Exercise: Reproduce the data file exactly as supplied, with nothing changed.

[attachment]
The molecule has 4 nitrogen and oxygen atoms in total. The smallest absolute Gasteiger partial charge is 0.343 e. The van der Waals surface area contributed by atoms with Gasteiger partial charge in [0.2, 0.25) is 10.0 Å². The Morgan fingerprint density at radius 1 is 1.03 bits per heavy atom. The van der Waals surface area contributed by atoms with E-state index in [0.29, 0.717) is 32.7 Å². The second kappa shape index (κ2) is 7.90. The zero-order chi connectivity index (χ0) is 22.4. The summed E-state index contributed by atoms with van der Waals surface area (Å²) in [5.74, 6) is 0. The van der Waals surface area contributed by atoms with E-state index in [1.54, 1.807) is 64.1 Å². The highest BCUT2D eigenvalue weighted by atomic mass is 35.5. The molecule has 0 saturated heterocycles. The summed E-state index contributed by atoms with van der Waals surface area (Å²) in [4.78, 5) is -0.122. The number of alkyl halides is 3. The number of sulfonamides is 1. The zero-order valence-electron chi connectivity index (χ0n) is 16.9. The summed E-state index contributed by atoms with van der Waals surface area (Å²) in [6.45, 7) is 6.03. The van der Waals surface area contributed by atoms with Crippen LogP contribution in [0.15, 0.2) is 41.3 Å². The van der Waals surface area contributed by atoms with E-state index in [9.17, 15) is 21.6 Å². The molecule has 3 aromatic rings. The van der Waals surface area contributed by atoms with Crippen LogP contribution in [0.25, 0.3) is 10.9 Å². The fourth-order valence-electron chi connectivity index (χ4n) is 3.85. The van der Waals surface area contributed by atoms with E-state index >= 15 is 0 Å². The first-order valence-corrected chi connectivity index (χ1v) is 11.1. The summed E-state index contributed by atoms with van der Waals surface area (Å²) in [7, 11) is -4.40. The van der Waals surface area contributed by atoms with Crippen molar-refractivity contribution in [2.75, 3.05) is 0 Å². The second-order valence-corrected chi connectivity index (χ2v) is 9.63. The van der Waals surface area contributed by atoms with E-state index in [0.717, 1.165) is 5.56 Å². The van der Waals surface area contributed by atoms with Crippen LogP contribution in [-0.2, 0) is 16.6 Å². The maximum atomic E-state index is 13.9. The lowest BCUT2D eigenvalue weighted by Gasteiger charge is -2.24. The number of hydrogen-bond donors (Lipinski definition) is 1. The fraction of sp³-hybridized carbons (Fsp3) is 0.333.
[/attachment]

The molecule has 4 nitrogen and oxygen atoms in total. The smallest absolute Gasteiger partial charge is 0.343 e. The van der Waals surface area contributed by atoms with Gasteiger partial charge in [0.2, 0.25) is 10.0 Å². The Morgan fingerprint density at radius 1 is 1.03 bits per heavy atom. The van der Waals surface area contributed by atoms with E-state index in [0.29, 0.717) is 32.7 Å². The second kappa shape index (κ2) is 7.90. The zero-order chi connectivity index (χ0) is 22.4. The summed E-state index contributed by atoms with van der Waals surface area (Å²) in [5.74, 6) is 0. The van der Waals surface area contributed by atoms with E-state index in [1.54, 1.807) is 64.1 Å². The highest BCUT2D eigenvalue weighted by atomic mass is 35.5. The molecule has 0 saturated heterocycles. The summed E-state index contributed by atoms with van der Waals surface area (Å²) in [4.78, 5) is -0.122. The number of alkyl halides is 3. The number of sulfonamides is 1. The zero-order valence-electron chi connectivity index (χ0n) is 16.9. The summed E-state index contributed by atoms with van der Waals surface area (Å²) in [6.45, 7) is 6.03. The van der Waals surface area contributed by atoms with Crippen LogP contribution in [0.15, 0.2) is 41.3 Å². The van der Waals surface area contributed by atoms with E-state index in [9.17, 15) is 21.6 Å². The molecule has 3 aromatic rings. The van der Waals surface area contributed by atoms with Crippen LogP contribution in [0.25, 0.3) is 10.9 Å². The fourth-order valence-electron chi connectivity index (χ4n) is 3.85. The van der Waals surface area contributed by atoms with E-state index >= 15 is 0 Å². The first-order valence-corrected chi connectivity index (χ1v) is 11.1. The summed E-state index contributed by atoms with van der Waals surface area (Å²) in [7, 11) is -4.40. The van der Waals surface area contributed by atoms with Crippen molar-refractivity contribution in [2.75, 3.05) is 0 Å². The second-order valence-corrected chi connectivity index (χ2v) is 9.63. The van der Waals surface area contributed by atoms with E-state index in [0.717, 1.165) is 5.56 Å². The van der Waals surface area contributed by atoms with Crippen LogP contribution in [-0.2, 0) is 16.6 Å². The maximum atomic E-state index is 13.9. The lowest BCUT2D eigenvalue weighted by Gasteiger charge is -2.24. The number of hydrogen-bond donors (Lipinski definition) is 1. The fraction of sp³-hybridized carbons (Fsp3) is 0.333.